The web Browser you are currently using is unsupported, and some features of this site may not work as intended. Please update to a modern browser such as Chrome, Firefox or Edge to experience all features Michigan.gov has to offer.
Unemployment Insurance Agency making progress in reviewing insurance fraud determinations
May 03, 2017
LANSING, Mich. – The Unemployment Insurance Agency is making progress in reviewing about 28,000 fraud cases determined between 2013 and 2015, confirming about 52.5 percent of the cases and reversing about 47.5 percent of the cases reviewed this year.
Director Wanda M. Stokes of the Talent Investment Agency said UI expects to have all of the remaining cases reviewed by the end of July. UI is part of the Talent Investment Agency.
“We need to be a resource for people during a difficult time in their lives, and the agency is working hard to rebuild trust,” Stokes said. “We are addressing these serious problems from the past while looking forward to improve customer service and restore confidence.”
In all, the agency is reviewing roughly 50,000 cases involving about 40,000 people determined between October 2013 and August 2015 when a computer program was used to identify fraud and assess penalties.
More than 20,000 cases that were auto adjudicated by the computer were reviewed in 2016. The agency is now reviewing the roughly 28,000 cases that were identified by the computer, but had some level of staff involvement.
The agency ceased auto adjudicating potential fraud cases in August 2015, and now only trained staff make such determinations.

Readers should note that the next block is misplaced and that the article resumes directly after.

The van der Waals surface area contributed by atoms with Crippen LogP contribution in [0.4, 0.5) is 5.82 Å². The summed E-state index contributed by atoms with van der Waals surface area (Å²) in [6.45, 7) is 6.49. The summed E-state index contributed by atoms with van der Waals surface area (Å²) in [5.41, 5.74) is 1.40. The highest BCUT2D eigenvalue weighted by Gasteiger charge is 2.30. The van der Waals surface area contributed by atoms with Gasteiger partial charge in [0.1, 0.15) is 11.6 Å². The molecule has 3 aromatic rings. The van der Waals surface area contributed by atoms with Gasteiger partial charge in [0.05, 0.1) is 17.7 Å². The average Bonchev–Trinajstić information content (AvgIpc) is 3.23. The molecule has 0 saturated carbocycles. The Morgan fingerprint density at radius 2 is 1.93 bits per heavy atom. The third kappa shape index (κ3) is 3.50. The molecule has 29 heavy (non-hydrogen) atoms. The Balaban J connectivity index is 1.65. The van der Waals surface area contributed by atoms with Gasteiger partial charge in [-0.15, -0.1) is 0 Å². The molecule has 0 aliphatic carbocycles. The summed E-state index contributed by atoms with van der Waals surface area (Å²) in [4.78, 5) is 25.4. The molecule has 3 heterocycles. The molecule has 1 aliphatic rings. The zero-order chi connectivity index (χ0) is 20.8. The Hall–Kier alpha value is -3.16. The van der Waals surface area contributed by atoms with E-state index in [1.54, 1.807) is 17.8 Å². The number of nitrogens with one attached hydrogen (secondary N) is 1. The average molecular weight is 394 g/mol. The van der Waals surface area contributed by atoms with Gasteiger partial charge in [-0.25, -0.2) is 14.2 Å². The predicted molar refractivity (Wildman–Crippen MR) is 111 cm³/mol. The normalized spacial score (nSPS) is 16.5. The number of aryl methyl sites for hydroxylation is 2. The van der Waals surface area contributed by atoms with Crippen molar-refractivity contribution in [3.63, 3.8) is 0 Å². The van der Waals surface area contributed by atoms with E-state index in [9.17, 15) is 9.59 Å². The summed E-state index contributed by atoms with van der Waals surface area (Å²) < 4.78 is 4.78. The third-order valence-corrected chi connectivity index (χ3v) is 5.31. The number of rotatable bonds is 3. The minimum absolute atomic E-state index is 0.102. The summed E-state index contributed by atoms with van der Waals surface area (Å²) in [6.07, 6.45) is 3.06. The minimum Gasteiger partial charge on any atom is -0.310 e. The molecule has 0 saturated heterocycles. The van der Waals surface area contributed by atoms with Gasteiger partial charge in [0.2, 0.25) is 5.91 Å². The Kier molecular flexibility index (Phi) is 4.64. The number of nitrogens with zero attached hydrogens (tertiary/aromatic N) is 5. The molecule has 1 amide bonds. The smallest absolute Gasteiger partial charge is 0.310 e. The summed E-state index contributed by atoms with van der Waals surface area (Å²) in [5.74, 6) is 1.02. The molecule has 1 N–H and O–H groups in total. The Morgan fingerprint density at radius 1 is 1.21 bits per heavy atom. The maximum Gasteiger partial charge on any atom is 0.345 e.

Stokes said 14,454 of the 28,000 cases have been reviewed, and expects the process to be completed by the end of July. Of the fraud cases reviewed, the original decision was affirmed in 7,582 cases. The agency overturned 6,872 fraud determinations, a 47.5 percent reversal rate.
Reasons cases were reversed include:
- Quarterly wage information. In 72 percent of the reversals, the agency originally averaged wages over an entire quarter, which led to a fraud finding. This practice to establish that a claimant worked during a period that he or she did not claim wages was subsequently disallowed by U.S. Department of Labor. These cases are reversed during the review process, unless an employer provides the agency with a weekly breakdown of wages. Often, it is difficult to get the employers to comply.
- New Information received. In 15 percent of the reversals, the agency was able to contact a claimant and obtain additional information that was not previously available.
- Information was on file, but arrived after the decision. In 7.5 percent of the reversals, the agency had information that was received after the original decision was made. It is now being considered during the review of the cases.
- No overpayment. In 5 percent of the reversals, the agency determined that there was no overpayment of UI benefits in the original case. A fraud decision cannot be supported without an overpayment of benefits.
- Michigan Administrative Hearing System returned cases. In 0.5 percent of the reversals, MAHS returned the case for a reconsideration of the agency’s original decision.
A refund was owed in 13 percent of the reversed fraud cases, and the agency has paid out $722,093. In many cases the agency did not collect anything on the penalty owed by the claimant.
Stokes in January announced a three-point plan to address challenges at the UI, including a review of the leadership and organizational structure. Michelle Beebe of Utah was selected to be senior deputy director for Unemployment Insurance, tapped after a national search. She begins on Monday.